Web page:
It’s obvious that there remains strong biases and acts of discrimination against LGBTQ citizens in the United States. Lawmakers in Washington are continuing to try and find ways to address those issues, but it seems a new proposal from Republicans, attempting to find compromises on the issue, might be a non-starter for a number of reasons.
Earlier this year, the Equality Act, a bill designed to address discriminatory practices in housing, employment, customer service, and more, easily passed the Democratic-led House of Representatives.
There appeared to be overwhelming support for the bill, too, with some polls finding as many as 70 percent of Americans supporting the move to protect this class of people, HRC reported. However, in spite of the mass support the bill has (as well as an endorsement from many big-name celebrities like singer Taylor Swift), the bill has stalled in the Republican-led Senate, where a vote has not been allowed to move forward on the matter.
To address clear discrimination against LGBTQ individuals, but also to back so-called religious rights of those who don’t agree that such protections should exist, a group of Republican lawmakers in the House have introduced a new bill that would amend the Civil Rights Act of 1964 to protect gay, lesbian, bisexual, transgender, and other individuals…but with some noticeable caveats that will likely be non-starters for Democratic leaders.
“We realize there will be some people who are dissatisfied…at least we put something on the table that we agree on,” Rep. Chris Stewart (R-Utah) said about the proposed bill, per a report from BuzzFeed News.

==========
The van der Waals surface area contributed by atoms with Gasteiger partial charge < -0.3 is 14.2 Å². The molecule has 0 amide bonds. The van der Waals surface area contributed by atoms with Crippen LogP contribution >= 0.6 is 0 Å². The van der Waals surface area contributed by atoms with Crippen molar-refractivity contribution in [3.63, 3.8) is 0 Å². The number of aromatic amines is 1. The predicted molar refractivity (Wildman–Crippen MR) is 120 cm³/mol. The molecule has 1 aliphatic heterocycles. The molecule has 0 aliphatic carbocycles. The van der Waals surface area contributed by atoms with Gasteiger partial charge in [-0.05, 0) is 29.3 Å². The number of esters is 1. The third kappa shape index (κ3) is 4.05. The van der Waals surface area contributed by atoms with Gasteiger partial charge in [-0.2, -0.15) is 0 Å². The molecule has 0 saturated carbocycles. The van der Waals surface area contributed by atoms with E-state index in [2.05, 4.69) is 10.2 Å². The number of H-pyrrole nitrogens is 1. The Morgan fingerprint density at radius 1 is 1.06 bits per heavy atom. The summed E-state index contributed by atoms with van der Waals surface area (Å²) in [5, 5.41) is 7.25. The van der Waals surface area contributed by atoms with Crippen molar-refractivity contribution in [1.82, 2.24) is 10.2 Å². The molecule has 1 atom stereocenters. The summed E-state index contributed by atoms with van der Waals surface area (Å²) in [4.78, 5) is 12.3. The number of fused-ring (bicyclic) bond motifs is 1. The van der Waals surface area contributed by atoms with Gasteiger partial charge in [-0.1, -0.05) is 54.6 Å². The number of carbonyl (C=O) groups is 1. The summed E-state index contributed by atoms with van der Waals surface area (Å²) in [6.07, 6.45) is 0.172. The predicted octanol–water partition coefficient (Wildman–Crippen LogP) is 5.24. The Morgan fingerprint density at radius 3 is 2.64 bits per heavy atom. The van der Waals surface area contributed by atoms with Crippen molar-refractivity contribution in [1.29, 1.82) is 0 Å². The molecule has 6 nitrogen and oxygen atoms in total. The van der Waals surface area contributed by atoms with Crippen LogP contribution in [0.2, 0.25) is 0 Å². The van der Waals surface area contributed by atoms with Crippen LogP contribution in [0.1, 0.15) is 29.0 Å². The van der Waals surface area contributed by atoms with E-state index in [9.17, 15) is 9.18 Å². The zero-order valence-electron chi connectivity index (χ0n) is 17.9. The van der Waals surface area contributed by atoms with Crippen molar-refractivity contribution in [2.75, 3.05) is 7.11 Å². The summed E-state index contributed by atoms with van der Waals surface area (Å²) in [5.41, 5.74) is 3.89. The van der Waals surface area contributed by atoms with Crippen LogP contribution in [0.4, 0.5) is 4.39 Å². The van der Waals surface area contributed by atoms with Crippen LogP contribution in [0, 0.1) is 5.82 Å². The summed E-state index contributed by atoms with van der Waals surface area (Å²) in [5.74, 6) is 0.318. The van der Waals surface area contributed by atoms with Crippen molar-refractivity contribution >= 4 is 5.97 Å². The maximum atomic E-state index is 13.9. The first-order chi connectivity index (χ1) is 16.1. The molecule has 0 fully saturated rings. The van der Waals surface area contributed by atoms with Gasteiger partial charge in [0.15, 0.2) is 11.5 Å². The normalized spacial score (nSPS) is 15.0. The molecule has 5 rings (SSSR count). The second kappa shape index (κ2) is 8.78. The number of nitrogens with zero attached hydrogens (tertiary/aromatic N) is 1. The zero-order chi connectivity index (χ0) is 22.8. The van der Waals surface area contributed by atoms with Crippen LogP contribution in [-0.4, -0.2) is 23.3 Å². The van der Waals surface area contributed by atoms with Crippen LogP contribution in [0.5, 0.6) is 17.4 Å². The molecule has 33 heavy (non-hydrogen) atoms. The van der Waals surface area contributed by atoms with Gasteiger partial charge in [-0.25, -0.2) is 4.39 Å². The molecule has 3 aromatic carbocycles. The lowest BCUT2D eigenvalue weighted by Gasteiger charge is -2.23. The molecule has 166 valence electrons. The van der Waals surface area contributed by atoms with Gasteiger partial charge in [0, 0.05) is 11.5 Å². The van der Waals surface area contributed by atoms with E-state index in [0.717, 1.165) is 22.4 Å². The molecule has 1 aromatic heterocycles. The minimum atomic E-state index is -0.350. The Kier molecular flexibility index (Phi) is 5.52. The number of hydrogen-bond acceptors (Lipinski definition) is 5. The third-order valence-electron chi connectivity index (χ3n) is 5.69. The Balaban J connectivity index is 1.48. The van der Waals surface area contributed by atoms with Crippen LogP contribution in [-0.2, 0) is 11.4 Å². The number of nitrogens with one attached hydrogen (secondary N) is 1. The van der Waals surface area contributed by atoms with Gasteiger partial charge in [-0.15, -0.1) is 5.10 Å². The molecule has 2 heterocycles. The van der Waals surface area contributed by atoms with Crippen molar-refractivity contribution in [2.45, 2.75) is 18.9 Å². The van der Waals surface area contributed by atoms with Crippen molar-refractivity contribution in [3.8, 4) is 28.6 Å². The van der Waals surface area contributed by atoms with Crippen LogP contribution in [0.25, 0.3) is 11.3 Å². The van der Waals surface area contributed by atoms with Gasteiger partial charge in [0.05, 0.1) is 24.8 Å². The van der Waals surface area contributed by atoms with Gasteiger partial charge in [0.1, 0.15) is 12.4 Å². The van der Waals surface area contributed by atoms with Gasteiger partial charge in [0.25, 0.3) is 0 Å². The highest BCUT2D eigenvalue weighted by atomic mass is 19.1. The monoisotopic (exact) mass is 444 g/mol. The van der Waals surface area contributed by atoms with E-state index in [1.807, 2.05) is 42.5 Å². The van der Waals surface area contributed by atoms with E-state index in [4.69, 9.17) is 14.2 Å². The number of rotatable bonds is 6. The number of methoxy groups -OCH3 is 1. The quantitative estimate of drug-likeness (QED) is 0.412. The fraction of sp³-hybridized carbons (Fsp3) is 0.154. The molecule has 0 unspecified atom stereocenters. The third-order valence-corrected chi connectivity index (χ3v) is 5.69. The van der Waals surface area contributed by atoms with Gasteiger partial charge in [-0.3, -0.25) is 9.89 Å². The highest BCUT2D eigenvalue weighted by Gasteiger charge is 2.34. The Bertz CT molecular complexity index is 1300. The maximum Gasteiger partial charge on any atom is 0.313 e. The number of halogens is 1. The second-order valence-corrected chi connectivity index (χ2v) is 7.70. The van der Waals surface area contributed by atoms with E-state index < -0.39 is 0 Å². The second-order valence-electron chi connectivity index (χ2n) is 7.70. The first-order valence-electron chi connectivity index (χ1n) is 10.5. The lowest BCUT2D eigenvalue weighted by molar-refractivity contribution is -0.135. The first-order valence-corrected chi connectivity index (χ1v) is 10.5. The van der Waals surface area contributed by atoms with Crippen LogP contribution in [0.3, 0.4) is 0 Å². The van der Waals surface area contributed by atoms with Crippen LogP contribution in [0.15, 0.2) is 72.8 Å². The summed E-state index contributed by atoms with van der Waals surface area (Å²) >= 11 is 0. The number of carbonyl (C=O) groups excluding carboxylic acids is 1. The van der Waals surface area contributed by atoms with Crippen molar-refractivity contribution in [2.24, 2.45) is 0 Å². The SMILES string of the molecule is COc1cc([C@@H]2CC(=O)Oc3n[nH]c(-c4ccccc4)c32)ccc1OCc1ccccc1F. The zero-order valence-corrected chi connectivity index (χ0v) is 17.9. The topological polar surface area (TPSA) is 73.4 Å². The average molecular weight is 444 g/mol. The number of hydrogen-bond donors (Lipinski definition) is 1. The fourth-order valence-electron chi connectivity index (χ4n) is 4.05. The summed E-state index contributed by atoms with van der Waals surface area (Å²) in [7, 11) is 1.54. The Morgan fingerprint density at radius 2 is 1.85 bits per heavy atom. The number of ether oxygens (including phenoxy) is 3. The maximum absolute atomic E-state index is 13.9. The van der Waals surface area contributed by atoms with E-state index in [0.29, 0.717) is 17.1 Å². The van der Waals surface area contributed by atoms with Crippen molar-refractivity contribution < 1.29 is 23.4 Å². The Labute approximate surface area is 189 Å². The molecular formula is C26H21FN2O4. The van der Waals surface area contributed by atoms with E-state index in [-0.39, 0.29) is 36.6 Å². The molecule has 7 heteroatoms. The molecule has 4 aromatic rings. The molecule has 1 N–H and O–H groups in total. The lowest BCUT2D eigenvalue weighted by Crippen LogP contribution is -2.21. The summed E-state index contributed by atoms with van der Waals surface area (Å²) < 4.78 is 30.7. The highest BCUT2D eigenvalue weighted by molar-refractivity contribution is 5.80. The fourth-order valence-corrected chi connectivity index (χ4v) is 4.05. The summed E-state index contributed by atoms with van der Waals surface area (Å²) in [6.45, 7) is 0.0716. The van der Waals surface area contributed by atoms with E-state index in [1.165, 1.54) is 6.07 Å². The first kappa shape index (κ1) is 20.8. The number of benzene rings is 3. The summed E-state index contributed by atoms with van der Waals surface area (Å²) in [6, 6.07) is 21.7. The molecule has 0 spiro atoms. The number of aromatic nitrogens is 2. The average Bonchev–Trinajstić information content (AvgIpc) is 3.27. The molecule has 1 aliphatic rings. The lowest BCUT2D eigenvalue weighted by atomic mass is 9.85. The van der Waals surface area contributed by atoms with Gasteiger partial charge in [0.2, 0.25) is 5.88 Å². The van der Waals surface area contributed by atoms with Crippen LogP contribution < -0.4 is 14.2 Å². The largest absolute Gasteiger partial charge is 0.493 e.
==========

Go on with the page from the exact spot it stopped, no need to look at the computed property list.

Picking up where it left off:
There would indeed be some positive aspects of the bill for the LGBTQ community, including banning discrimination in public places of accommodation, within housing and for banking, and in many workplaces across America.
However, the bill would allow small businesses with 15 employees or less to continue discriminating based on their religious morals, including refusing service to customers who are LGBTQ. The bill would also allow private adoption agencies the ability to receive federal funds in a roundabout way, through money allocated to parents by the federal government to pay these organizations for their services.
So far, there are zero co-sponsors for the bill from Democrats. The bill will also have difficulties in courting stalwart anti-LGBTQ Republican lawmakers, which means it’s likely not going anywhere in the House, anytime soon.